Another Naughty Hollywood Kid

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Rusty Hamer Highlight: For 12 years, he played Danny Thomas' bratty son Rusty on The Danny Thomas Show (also known as Make Room for Daddy) — one of the longest running TV shows of its era. Low point: When the show ended in 1965, Hamer's career fizzled. He left Hollywood and battled with depression and alcoholism. He fatally shot himself in the head and died at 43.

Mackenzie Phillips Highlight: Arrived in 1973 with her role in American Graffiti. She then landed a prominent role in the sitcom One Day At a Time. Low point: Arrested in the show's third season for cocaine possession. Left and returned several times. Fell asleep during rehearsals, refused to take drug tests, and reportedly appeared incoherent at points. Recently: Advocating sobriety, she toured with her father's group, The Mamas and the Papas. She later co-starred on the Disney Channel series So Weird.

Drew Barrymore Highlight: At 7, she rocketed to fame as Gertie in E.T. the Extra-Terrestrial. Low point: Entered a rehab clinic at the age of 13 to fight drug and alcohol abuse. In one episode, she swiped her mother's credit card and hopped a plane to the West Coast with the intention of continuing on to Hawaii. She was apprehended by private investigators in Los Angeles and led back to rehab in handcuffs. On the road to recovery, she portrayed Amy Fisher in a TV movie.

Recently: Star of Charlie's Angels. Married to Comedian Tom Green.

Adam Rich Highlight: Rich was the cherubic star of ABC's Eight Is Enough for four years, beginning in 1977. The show consistently ranked at the top of the ratings chart. Low point: Battled alcohol and substance abuse. Participated in a hoax to fake his own death in Might magazine in 1996. He later said he did it to satirize the media capitalizing on celebrity funerals. Recently: Extolled the virtues of his 12-step program to remain sober.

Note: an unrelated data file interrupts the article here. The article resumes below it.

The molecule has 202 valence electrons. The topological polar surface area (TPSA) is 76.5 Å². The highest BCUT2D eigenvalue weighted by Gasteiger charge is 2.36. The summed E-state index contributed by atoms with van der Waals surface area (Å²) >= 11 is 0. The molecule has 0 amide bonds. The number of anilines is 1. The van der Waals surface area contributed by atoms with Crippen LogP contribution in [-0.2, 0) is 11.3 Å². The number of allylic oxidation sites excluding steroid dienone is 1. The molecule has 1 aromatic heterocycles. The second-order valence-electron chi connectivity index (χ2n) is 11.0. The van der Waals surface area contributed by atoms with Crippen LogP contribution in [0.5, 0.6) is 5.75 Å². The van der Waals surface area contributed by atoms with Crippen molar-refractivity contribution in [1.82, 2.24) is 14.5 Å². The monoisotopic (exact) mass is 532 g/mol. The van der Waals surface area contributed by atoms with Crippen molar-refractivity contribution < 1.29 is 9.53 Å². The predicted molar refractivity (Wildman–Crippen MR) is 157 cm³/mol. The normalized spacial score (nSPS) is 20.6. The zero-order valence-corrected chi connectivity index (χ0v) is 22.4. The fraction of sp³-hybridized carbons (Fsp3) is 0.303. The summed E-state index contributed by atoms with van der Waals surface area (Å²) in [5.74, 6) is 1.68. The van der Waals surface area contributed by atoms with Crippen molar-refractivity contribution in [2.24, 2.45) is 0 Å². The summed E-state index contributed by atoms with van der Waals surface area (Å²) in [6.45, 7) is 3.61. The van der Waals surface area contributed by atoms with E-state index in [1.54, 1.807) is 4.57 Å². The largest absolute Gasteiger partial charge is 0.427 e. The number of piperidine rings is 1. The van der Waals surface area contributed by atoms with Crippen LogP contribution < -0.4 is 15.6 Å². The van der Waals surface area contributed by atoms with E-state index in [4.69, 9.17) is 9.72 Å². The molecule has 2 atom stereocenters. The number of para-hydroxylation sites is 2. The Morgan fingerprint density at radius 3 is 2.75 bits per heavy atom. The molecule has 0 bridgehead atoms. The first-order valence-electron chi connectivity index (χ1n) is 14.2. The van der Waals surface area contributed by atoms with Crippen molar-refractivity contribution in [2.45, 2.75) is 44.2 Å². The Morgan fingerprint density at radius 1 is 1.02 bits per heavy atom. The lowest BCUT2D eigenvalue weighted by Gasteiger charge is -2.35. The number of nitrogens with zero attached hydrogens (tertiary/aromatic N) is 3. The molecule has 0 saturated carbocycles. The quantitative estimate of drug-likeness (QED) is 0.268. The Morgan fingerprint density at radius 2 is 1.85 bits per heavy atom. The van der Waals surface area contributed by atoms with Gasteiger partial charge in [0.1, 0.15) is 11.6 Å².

Macaulay Culkin Highlight: His adorable screaming in 1990's Home Alone catapulted him to the top of Hollywood. A few years later, he was earning $8 million a picture, more than Richard Gere. Low point: Battling with his parents over his estate — once estimated at more than $50 million — he became a surly teen. As the highest-paid 10-year-old in Hollywood history, he told reporters, "I don't even get an allowance." Gossip pages recounted stories of public drunkenness. Sued father. Scrawled graffiti in his New York apartment. Dyed hair blue. He told New York magazine last year that Michael Jackson's Neverland ranch is "the only place on earth where I feel absolutely, 100 percent comfortable." Recently: At 20, Culkin mounted a comeback in the theater and has been well received in the new play Madame Melville, in which he plays a 15-year-old American schoolboy in 1960s Paris who's seduced by his 30-year-old literature teacher.